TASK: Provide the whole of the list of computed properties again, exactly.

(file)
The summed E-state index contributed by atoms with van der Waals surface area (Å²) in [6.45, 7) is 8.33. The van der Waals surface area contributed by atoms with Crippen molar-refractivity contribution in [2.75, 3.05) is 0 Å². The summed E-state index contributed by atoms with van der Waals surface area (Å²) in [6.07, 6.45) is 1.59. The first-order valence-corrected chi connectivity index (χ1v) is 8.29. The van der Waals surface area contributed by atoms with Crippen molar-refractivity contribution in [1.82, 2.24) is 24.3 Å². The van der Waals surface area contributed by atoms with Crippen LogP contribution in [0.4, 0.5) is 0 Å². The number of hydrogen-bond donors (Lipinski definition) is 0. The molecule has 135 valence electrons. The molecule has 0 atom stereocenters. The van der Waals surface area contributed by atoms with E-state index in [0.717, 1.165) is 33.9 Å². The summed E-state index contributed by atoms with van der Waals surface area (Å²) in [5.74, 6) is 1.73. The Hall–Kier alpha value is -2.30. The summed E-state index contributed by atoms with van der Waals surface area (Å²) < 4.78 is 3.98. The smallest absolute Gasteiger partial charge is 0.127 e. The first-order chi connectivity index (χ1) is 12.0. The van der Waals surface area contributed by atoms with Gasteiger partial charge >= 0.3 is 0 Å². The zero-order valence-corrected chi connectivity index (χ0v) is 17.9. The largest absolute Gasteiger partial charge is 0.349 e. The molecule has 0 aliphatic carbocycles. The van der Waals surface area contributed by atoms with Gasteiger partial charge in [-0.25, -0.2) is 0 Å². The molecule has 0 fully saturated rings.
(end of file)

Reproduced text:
The summed E-state index contributed by atoms with van der Waals surface area (Å²) in [6.45, 7) is 8.33. The van der Waals surface area contributed by atoms with Crippen molar-refractivity contribution in [2.75, 3.05) is 0 Å². The summed E-state index contributed by atoms with van der Waals surface area (Å²) in [6.07, 6.45) is 1.59. The first-order valence-corrected chi connectivity index (χ1v) is 8.29. The van der Waals surface area contributed by atoms with Crippen molar-refractivity contribution in [1.82, 2.24) is 24.3 Å². The van der Waals surface area contributed by atoms with Crippen LogP contribution in [0.4, 0.5) is 0 Å². The number of hydrogen-bond donors (Lipinski definition) is 0. The molecule has 135 valence electrons. The molecule has 0 atom stereocenters. The van der Waals surface area contributed by atoms with E-state index in [0.717, 1.165) is 33.9 Å². The summed E-state index contributed by atoms with van der Waals surface area (Å²) in [5.74, 6) is 1.73. The Hall–Kier alpha value is -2.30. The summed E-state index contributed by atoms with van der Waals surface area (Å²) < 4.78 is 3.98. The smallest absolute Gasteiger partial charge is 0.127 e. The first-order chi connectivity index (χ1) is 12.0. The van der Waals surface area contributed by atoms with Gasteiger partial charge >= 0.3 is 0 Å². The zero-order valence-corrected chi connectivity index (χ0v) is 17.9. The largest absolute Gasteiger partial charge is 0.349 e. The molecule has 0 aliphatic carbocycles. The van der Waals surface area contributed by atoms with Gasteiger partial charge in [-0.25, -0.2) is 0 Å². The molecule has 0 fully saturated rings.